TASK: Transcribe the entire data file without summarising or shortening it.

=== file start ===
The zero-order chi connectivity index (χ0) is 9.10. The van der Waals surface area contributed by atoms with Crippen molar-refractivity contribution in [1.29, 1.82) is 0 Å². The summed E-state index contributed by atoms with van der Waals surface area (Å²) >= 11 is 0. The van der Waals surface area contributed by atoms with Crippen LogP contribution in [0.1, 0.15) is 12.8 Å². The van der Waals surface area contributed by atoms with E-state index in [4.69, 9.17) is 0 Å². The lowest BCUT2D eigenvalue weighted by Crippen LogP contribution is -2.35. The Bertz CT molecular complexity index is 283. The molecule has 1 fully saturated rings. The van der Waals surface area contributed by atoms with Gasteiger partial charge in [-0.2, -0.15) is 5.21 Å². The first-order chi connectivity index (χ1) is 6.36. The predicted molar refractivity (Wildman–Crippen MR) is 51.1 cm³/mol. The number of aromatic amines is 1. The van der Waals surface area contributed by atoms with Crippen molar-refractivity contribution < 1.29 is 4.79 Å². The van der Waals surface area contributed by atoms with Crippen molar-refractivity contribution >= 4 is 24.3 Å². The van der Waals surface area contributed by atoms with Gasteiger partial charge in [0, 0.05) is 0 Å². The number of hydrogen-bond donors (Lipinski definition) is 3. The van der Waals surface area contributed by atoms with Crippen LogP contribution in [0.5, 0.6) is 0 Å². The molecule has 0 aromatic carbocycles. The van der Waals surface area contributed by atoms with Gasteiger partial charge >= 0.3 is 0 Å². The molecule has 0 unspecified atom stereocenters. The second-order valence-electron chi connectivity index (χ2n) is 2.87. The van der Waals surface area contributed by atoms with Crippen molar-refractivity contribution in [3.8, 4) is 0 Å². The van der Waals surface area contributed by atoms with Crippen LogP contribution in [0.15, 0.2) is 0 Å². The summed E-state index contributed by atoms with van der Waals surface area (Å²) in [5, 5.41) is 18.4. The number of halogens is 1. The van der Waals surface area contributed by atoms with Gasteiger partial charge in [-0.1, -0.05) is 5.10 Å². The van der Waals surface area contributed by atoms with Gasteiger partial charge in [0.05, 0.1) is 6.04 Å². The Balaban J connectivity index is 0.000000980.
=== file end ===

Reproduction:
The zero-order chi connectivity index (χ0) is 9.10. The van der Waals surface area contributed by atoms with Crippen molar-refractivity contribution in [1.29, 1.82) is 0 Å². The summed E-state index contributed by atoms with van der Waals surface area (Å²) >= 11 is 0. The van der Waals surface area contributed by atoms with Crippen LogP contribution in [0.1, 0.15) is 12.8 Å². The van der Waals surface area contributed by atoms with E-state index in [4.69, 9.17) is 0 Å². The lowest BCUT2D eigenvalue weighted by Crippen LogP contribution is -2.35. The Bertz CT molecular complexity index is 283. The molecule has 1 fully saturated rings. The van der Waals surface area contributed by atoms with Gasteiger partial charge in [-0.2, -0.15) is 5.21 Å². The first-order chi connectivity index (χ1) is 6.36. The predicted molar refractivity (Wildman–Crippen MR) is 51.1 cm³/mol. The number of aromatic amines is 1. The van der Waals surface area contributed by atoms with Crippen molar-refractivity contribution < 1.29 is 4.79 Å². The van der Waals surface area contributed by atoms with Crippen molar-refractivity contribution >= 4 is 24.3 Å². The van der Waals surface area contributed by atoms with Gasteiger partial charge in [0, 0.05) is 0 Å². The number of hydrogen-bond donors (Lipinski definition) is 3. The van der Waals surface area contributed by atoms with Crippen LogP contribution in [0.5, 0.6) is 0 Å². The molecule has 0 aromatic carbocycles. The van der Waals surface area contributed by atoms with Gasteiger partial charge >= 0.3 is 0 Å². The molecule has 0 unspecified atom stereocenters. The second-order valence-electron chi connectivity index (χ2n) is 2.87. The van der Waals surface area contributed by atoms with Crippen molar-refractivity contribution in [3.8, 4) is 0 Å². The van der Waals surface area contributed by atoms with Crippen LogP contribution in [0.15, 0.2) is 0 Å². The summed E-state index contributed by atoms with van der Waals surface area (Å²) in [5, 5.41) is 18.4. The number of halogens is 1. The van der Waals surface area contributed by atoms with Gasteiger partial charge in [-0.1, -0.05) is 5.10 Å². The van der Waals surface area contributed by atoms with Gasteiger partial charge in [0.05, 0.1) is 6.04 Å². The Balaban J connectivity index is 0.000000980.